• Miss Tobi’s art is amazing, where can I find more information and contact her?
    Miss Tobi’s website has all the necessary details on her sculpture art and includes contact information: www.orangegecko.de. For more info on her performance art check: www.lickmehappy.zone.
17

The Trouble With Regeneration

This comes in response to a comment left on my last post, which got me thinking:

“Maybe what is being missed, (again amidst the rhetoric), is that the vast majority of those who “old guard/privileged” people who successfully struggled through the change and fully assimilated, no longer identify as trans.”

I take this to mean that the “old guard” of transitioned transpeople now fully and successfully identify as their acquired genders, and so feel justified in revoking any former allegiance they had to transpeople still undergoing transition. I have heard that before, with people (who shall remain nameless) confiding in me their disillusionment with the trans scene and how they can’t wait to leave it and just live as their acquired gender. Some of them are seeing the situation through rose-tinted glasses, I fear, but others no doubt have that option, if they prefer it.

And myself? If I could fully assimilate as a woman, without the “trans” prefix? I can certainly see the temptation, and I would be lying through my teeth if I claimed I feel no sadness over the great unlikelihood of it.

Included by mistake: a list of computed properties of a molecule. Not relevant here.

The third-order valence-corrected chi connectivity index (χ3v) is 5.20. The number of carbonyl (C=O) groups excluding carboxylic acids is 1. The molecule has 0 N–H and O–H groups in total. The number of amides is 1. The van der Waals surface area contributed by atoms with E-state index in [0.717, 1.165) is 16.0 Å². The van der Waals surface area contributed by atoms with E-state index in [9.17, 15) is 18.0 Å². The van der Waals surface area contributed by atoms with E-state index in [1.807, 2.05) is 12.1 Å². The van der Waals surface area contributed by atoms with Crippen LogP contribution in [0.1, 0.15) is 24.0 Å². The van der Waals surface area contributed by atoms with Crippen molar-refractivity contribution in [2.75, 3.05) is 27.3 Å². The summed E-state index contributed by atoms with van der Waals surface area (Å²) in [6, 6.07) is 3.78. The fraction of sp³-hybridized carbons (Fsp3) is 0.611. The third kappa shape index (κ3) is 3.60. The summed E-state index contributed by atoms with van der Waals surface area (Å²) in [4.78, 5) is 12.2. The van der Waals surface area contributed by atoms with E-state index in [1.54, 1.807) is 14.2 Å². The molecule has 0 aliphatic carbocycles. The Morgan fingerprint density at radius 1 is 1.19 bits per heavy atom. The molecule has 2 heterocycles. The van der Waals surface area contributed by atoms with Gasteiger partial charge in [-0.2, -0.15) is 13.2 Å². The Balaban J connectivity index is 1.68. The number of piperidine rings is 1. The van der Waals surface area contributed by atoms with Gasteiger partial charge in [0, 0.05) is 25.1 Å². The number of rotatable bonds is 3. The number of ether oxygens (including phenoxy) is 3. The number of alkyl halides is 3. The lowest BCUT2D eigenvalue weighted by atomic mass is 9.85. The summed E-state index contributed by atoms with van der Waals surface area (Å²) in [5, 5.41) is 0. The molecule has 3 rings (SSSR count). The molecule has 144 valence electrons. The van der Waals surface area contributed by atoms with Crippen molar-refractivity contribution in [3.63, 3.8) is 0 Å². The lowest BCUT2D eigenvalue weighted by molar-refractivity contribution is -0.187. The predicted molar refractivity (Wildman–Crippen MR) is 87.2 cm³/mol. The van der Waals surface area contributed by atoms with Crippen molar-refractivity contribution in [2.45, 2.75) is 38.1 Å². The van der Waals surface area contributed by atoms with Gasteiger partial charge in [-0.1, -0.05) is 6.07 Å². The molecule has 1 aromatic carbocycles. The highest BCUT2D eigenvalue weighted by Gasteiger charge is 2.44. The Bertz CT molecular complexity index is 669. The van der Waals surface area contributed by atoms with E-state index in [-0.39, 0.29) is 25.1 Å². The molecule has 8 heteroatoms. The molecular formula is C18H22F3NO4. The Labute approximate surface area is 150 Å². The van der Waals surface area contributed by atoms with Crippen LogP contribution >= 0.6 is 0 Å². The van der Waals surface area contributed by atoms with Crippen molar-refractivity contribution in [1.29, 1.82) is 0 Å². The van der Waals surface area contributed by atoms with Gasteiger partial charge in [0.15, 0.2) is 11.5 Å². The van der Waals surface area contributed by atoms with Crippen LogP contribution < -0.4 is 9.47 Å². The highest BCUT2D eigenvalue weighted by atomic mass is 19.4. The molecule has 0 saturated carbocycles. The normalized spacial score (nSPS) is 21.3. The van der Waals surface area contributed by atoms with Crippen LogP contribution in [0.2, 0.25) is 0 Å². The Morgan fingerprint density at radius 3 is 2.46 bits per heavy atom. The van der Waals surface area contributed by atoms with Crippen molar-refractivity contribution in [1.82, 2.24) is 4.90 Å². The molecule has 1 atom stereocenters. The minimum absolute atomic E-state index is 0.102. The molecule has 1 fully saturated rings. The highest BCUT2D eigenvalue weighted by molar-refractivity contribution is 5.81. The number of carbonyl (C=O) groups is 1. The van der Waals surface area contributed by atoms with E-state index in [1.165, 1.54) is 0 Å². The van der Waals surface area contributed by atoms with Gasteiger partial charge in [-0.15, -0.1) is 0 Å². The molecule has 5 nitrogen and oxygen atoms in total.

I see changes in myself, and I am generally pleased with them, but I know I do not pass, and the old “T” has done its groundwork too well. Even when I have fried every follicle and taken my precious blue pills for years, I will still be well over average female height, with a bulging Adam’s apple, a jutting brow ridge, broad shoulders, a bony nose, and a square chin. Any one or two of these disadvantages I might get away with, but the whole ensemble is just too much of a give-away. My regeneration will only leave me looking like a different kind of alien.

Which raises the valid question of why I want it so much, but I at least know that the further I proceed with this – even with the merely social aspects of transition – people relate to me differently, even if they do not and will probably never relate to me exactly as they would to a genetic woman. All limitations aside, I will take that as far as I can. Of course, it is also hugely personal, and beyond what I can call rational. I used to hate my face and body. I no longer hate them, even if I remain greatly dissatisfied with them. I feel more confident, if not perfectly confident, in projecting the sort of image that speaks truly of my inner being, rather than a socially-safe option that is no more than a suit of armour. Even if physical transition was not an option – if I was refused it, or NHS cutbacks saw it on the scrapheap with life-prolonging cancer treatments (sadly true) – I would still have to pursue my social transition. Living in hiding, even in plain sight, is something no-one should be expected to do.

I can live with being a visible transwoman, which is as fortunate as it is destined. It is a destiny that faces most who do not transition early, and cannot afford expensive plastic surgery. Whether or not they transition fully, the prospect of full assimilation is unlikely for them, unless that is societal attitudes to gender and appearance change considerably… which would be no bad thing, but would certainly require much activism and education.

I do sympathise with my trans sisters and brothers who have transitioned and cut loose from the trans scene, locally and online, or those who intend to. If I could “go stealth” and fully assimilate, I would certainly struggle to resist the temptation to join them, but It is not a realistic option for me, and my conscience tells me that may be for for the best. I have been placed exactly where I need to be.